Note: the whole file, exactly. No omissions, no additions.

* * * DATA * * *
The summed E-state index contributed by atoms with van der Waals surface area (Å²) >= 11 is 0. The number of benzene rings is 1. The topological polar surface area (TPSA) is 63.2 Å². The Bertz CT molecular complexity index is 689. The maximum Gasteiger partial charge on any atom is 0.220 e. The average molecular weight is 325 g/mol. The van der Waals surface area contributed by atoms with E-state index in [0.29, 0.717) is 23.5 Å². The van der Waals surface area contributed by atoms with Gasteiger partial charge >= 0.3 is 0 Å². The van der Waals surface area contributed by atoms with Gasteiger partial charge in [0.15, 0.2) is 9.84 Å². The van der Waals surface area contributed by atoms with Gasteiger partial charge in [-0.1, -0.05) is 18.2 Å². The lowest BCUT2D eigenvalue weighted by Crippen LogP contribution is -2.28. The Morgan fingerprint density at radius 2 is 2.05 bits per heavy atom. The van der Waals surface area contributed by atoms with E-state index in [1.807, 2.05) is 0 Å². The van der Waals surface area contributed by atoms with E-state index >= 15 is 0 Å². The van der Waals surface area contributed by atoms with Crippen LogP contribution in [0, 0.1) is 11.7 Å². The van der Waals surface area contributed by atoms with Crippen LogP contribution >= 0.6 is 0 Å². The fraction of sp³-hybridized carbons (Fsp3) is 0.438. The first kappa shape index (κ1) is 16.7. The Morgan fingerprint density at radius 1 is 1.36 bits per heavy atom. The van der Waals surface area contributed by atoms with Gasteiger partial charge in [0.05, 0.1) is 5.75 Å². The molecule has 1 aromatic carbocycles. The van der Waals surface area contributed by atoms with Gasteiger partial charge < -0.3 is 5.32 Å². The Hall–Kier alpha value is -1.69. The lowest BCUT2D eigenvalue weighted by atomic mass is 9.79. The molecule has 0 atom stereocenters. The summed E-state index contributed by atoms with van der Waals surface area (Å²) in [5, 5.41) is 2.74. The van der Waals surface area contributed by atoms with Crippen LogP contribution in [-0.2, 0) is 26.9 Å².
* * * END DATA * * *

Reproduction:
The summed E-state index contributed by atoms with van der Waals surface area (Å²) >= 11 is 0. The number of benzene rings is 1. The topological polar surface area (TPSA) is 63.2 Å². The Bertz CT molecular complexity index is 689. The maximum Gasteiger partial charge on any atom is 0.220 e. The average molecular weight is 325 g/mol. The van der Waals surface area contributed by atoms with E-state index in [0.29, 0.717) is 23.5 Å². The van der Waals surface area contributed by atoms with Gasteiger partial charge >= 0.3 is 0 Å². The van der Waals surface area contributed by atoms with Gasteiger partial charge in [0.15, 0.2) is 9.84 Å². The van der Waals surface area contributed by atoms with Gasteiger partial charge in [-0.1, -0.05) is 18.2 Å². The lowest BCUT2D eigenvalue weighted by Crippen LogP contribution is -2.28. The Morgan fingerprint density at radius 2 is 2.05 bits per heavy atom. The van der Waals surface area contributed by atoms with E-state index in [1.807, 2.05) is 0 Å². The van der Waals surface area contributed by atoms with E-state index >= 15 is 0 Å². The van der Waals surface area contributed by atoms with Crippen LogP contribution in [0, 0.1) is 11.7 Å². The van der Waals surface area contributed by atoms with Crippen LogP contribution >= 0.6 is 0 Å². The fraction of sp³-hybridized carbons (Fsp3) is 0.438. The first kappa shape index (κ1) is 16.7. The Morgan fingerprint density at radius 1 is 1.36 bits per heavy atom. The van der Waals surface area contributed by atoms with Gasteiger partial charge in [0.05, 0.1) is 5.75 Å². The molecule has 1 aromatic carbocycles. The van der Waals surface area contributed by atoms with Gasteiger partial charge < -0.3 is 5.32 Å². The Hall–Kier alpha value is -1.69. The lowest BCUT2D eigenvalue weighted by atomic mass is 9.79. The molecule has 0 atom stereocenters. The summed E-state index contributed by atoms with van der Waals surface area (Å²) in [5, 5.41) is 2.74. The van der Waals surface area contributed by atoms with Crippen LogP contribution in [-0.2, 0) is 26.9 Å².